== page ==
2022 Hyundai Elantra

Updated: February 18, 2022

2022 Hyundai Elantra

With its angular styling and feature-packed spec sheet, the 2022 Hyundai Elantra is a compact sedan with plenty of points in its favor. This lineup ranges from frugal to luxurious to two flavors of downright sporty, depending on the trim level.

For 2022, the long-awaited Elantra N joins the lineup with 276 horsepower from a turbo-4 and a buttoned-down suspension that was tuned on some of Germany’s most demanding race courses.

Most Elantras make use of a 147-hp inline-4 and a continuously variable automatic transmission (CVT) aimed at delivering good fuel economy for a reasonable price, though decent steering and a comfortable ride elevate the Elantra above compact car norms. The Elantra Hybrid packs spectacular fuel economy without losing out on power and drivability.

Speaking of mpgs, they range from 33 mpg city, 43 highway, 37 combined for most versions to as high as 53/56/54 mpg for the Elantra Hybrid Blue. Predictably, the more powerful Elantra N Line asks for more fuel: figure 28/36/31 mpg with the optional 7-speed dual-clutch automatic gearbox or 25/31/28 mpg with the standard 6-speed manual transmission.

Hyundai packs every Elantra with automatic emergency braking, automatic high beams, and active lane control. Adaptive cruise control and blind-spot monitors are optional on most trim levels.

The NHTSA rates the Elantra at five stars overall, with a four-star score for front-impact protection. The Limited trim level with its “Good” headlights was awarded a Top Safety Pick from the IIHS, which noted that other versions don’t offer as impressive nighttime lighting.

Model Lineup

The base Elantra SE checks off most commuter must-haves for $20,875. Its 8.0-inch touchscreen is equipped with wireless Apple CarPlay and Android Auto, and it includes basic crash-avoidance technology plus power features. The SEL runs $22,125 and it adds upsized wheels, automatic climate control, and the ability to add more features such as a digital instrument cluster, heated front seats, and a wireless smartphone charging pad.

The $26,455 Elantra Limited drapes the cabin in leather and upgrades the infotainment system to a 10.3-inch screen, though Android and Apple users lose wireless connectivity and will need to carry a cable.

At $25,105, the Elantra N Line wears leather seats and 18-inch wheels, plus turbocharged power.

Hybrid models come in Blue and Limited flavors starting at about $24,000. The Elantra Blue Hybrid offers the best fuel economy of the bunch and includes heated seats and blind-spot monitors, plus a hands-free trunk release. The $29,275 Limited Hybrid adds adaptive cruise control and a 10.3-inch touchscreen.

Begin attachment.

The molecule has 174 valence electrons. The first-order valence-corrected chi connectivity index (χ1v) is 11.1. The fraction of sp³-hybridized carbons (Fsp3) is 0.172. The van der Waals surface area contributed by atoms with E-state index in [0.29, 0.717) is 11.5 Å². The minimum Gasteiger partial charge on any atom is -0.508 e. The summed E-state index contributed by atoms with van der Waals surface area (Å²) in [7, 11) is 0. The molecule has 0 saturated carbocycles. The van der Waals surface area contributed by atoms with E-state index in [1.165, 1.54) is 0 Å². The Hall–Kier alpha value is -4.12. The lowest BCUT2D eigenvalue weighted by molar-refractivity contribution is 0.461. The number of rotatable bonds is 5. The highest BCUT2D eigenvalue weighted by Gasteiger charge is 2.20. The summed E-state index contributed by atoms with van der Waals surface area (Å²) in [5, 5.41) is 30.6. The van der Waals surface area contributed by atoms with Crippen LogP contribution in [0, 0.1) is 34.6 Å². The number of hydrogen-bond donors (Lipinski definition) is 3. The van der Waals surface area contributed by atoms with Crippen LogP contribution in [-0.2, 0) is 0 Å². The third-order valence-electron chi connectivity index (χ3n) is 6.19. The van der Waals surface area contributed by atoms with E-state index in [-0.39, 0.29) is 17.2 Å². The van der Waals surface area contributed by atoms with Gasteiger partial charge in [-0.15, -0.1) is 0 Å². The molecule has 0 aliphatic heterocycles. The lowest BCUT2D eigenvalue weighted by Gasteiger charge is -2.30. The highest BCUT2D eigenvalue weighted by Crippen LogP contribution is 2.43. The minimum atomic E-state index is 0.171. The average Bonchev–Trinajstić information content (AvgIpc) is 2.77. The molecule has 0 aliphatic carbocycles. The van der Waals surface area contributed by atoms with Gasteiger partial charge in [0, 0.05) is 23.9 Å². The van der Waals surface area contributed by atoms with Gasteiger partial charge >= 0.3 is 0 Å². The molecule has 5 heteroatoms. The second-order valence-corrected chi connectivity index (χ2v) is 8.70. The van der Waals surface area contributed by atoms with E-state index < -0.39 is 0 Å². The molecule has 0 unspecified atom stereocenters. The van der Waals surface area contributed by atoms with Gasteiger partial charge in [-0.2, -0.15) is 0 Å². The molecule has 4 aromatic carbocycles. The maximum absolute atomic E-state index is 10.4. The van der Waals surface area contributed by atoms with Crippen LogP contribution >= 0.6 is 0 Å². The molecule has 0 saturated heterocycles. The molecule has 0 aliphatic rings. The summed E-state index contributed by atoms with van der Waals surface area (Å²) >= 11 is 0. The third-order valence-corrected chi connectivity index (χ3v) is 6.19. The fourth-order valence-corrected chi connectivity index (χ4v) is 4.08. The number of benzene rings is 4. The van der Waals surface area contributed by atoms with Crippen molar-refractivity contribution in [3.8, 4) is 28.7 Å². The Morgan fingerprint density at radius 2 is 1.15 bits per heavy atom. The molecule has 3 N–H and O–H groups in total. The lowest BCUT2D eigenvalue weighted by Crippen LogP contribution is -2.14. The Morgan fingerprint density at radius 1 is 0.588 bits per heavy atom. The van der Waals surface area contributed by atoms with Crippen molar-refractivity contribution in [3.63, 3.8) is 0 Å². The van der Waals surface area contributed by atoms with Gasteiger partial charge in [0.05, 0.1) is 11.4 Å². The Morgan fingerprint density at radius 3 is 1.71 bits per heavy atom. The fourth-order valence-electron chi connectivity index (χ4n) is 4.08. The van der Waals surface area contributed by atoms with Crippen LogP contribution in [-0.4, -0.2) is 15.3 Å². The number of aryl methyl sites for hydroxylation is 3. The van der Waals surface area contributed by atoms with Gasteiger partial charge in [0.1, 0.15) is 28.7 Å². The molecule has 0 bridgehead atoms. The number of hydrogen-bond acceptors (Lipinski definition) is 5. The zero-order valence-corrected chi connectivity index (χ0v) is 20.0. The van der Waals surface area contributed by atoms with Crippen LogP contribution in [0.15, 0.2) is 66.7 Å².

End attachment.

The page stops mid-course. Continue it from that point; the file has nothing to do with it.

At just under $33,000, the Elantra N throws in way more power and a far sportier suspension.

On all, a 5-year/60,000-mile warranty provides peace of mind.


Crisp lines outside give the Elantra a dashing appearance not matched by other compact cars. It’s a sizzler in any configuration with its creased lines that vary by trim level. Carved and chamfered, the Elantra looks more like a concept car than a production model.

The fastback-like roofline descends toward a pert tail accentuated by bold taillights. Elantra N versions go for gold with special front and rear bumpers, upsized wheels, and zippy red accents. They’re not subtle, but that’s not the point here.

Look for a wide variety of paint hues ranging from brash orange to several shades of silver.


Inside, the Elantra offers a less-polarizing approach with a high-tech instrument panel that houses an 8.0-inch touchscreen on most versions, though an upsized 10.3-inch display paired with a digital instrument cluster is optional. A narrow strip silver trim below connects air vents, while climate controls are situated neatly below.

Elantra N models have an all-black interior with microsuede upholstery accented by contrasting blue stitching. All versions are loaded up with shiny black plastic that attracts fingerprints but cleans off easily enough with a microfiber rag.

Cabin space is excellent for a small car, with comfortable space up front for 6-foot passengers and nearly as much room in the rear. Back-seat riders are treated to around 38 inches of leg room, though the sloping roof cuts into head room a bit. The 14.2 cubic-foot trunk is on the big side for a compact sedan, too.

Driving Impressions

How the Elantra goes about its business really depends on what’s underhood.

Base models move along well enough with a smooth 4-cylinder engine that teams decently with a CVT that masquerades as an automatic transmission, albeit with infinite gear ratios. Highway passing requires a little planning ahead, but in-town users will find good response off the line.

The Elantra Hybrid swaps in a 1.6-liter inline-4 and an electric motor fed by a 1.3-kwh lithium-ion battery pack. Its 6-speed dual-clutch automatic transmission delivers crisp response, making it feel quicker than the base car.

Enthusiasts will appreciate the 201-hp turbocharged Elantra N Line, which is quick and balanced. Its 6-speed manual transmission is a joy to hustle through the gears, though a 7-speed dual-clutch automatic is optional for those faced with grueling commutes.

This year’s new Elantra N ups the ante with a 276-hp 2.0-liter turbo-4 mated to either a 6-speed manual or a race-style 8-speed wet dual-clutch automatic.

All versions handle well, though the higher-tech multi-link rear suspension squeezed under the Elantra Hybrid and Elantra N models offers better impact absorption and sharper handling with a more planted feel when hustled down a winding road.

Final Word

From simple commuter to sporty choice, the 2022 Hyundai Elantra has a lot to offer. The Hybrid editions in particular put efficiency high up on the scale of priorities, along with safety and infotainment.


– By Andrew Ganz, with driving impressions from The Car Connection